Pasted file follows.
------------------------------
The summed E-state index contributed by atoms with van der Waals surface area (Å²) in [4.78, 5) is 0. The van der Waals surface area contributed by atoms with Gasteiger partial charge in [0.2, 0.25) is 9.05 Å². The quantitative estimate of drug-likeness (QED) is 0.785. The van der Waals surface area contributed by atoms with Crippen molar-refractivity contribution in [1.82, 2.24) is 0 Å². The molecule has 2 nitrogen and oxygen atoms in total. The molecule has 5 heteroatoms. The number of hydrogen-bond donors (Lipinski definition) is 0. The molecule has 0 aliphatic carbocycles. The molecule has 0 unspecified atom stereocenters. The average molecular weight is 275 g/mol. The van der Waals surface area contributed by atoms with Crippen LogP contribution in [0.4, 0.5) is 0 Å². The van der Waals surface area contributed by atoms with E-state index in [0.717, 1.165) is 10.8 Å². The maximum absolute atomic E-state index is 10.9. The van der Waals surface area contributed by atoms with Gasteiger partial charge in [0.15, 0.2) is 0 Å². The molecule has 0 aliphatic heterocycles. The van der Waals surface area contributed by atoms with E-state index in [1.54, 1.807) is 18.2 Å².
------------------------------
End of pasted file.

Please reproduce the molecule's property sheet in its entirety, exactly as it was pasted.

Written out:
The summed E-state index contributed by atoms with van der Waals surface area (Å²) in [4.78, 5) is 0. The van der Waals surface area contributed by atoms with Gasteiger partial charge in [0.2, 0.25) is 9.05 Å². The quantitative estimate of drug-likeness (QED) is 0.785. The van der Waals surface area contributed by atoms with Crippen molar-refractivity contribution in [1.82, 2.24) is 0 Å². The molecule has 2 nitrogen and oxygen atoms in total. The molecule has 5 heteroatoms. The number of hydrogen-bond donors (Lipinski definition) is 0. The molecule has 0 aliphatic carbocycles. The molecule has 0 unspecified atom stereocenters. The average molecular weight is 275 g/mol. The van der Waals surface area contributed by atoms with Crippen LogP contribution in [0.4, 0.5) is 0 Å². The van der Waals surface area contributed by atoms with E-state index in [0.717, 1.165) is 10.8 Å². The maximum absolute atomic E-state index is 10.9. The van der Waals surface area contributed by atoms with Gasteiger partial charge in [0.15, 0.2) is 0 Å². The molecule has 0 aliphatic heterocycles. The van der Waals surface area contributed by atoms with E-state index in [1.54, 1.807) is 18.2 Å².